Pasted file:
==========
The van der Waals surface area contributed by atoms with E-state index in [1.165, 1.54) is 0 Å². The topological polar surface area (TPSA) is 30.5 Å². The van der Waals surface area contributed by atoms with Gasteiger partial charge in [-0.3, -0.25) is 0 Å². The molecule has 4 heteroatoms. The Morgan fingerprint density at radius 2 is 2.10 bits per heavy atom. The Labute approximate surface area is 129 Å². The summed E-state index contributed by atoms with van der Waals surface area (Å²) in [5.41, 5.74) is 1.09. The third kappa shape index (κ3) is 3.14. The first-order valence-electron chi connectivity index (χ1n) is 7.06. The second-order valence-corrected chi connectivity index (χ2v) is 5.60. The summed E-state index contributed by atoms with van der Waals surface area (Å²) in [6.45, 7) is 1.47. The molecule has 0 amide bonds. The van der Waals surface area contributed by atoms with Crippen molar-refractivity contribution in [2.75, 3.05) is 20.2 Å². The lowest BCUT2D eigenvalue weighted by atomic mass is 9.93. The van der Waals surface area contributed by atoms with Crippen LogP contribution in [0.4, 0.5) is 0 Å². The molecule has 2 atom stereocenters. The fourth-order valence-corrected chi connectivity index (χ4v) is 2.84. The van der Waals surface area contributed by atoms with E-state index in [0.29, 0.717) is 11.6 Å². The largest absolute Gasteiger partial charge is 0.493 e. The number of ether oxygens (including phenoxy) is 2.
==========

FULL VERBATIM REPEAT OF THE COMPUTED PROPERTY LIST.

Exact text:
The van der Waals surface area contributed by atoms with E-state index in [1.165, 1.54) is 0 Å². The topological polar surface area (TPSA) is 30.5 Å². The van der Waals surface area contributed by atoms with Gasteiger partial charge in [-0.3, -0.25) is 0 Å². The molecule has 4 heteroatoms. The Morgan fingerprint density at radius 2 is 2.10 bits per heavy atom. The Labute approximate surface area is 129 Å². The summed E-state index contributed by atoms with van der Waals surface area (Å²) in [5.41, 5.74) is 1.09. The third kappa shape index (κ3) is 3.14. The first-order valence-electron chi connectivity index (χ1n) is 7.06. The second-order valence-corrected chi connectivity index (χ2v) is 5.60. The summed E-state index contributed by atoms with van der Waals surface area (Å²) in [6.45, 7) is 1.47. The molecule has 0 amide bonds. The van der Waals surface area contributed by atoms with Crippen molar-refractivity contribution in [2.75, 3.05) is 20.2 Å². The lowest BCUT2D eigenvalue weighted by atomic mass is 9.93. The van der Waals surface area contributed by atoms with Crippen LogP contribution in [0.4, 0.5) is 0 Å². The molecule has 2 atom stereocenters. The fourth-order valence-corrected chi connectivity index (χ4v) is 2.84. The van der Waals surface area contributed by atoms with E-state index in [0.29, 0.717) is 11.6 Å². The largest absolute Gasteiger partial charge is 0.493 e. The number of ether oxygens (including phenoxy) is 2.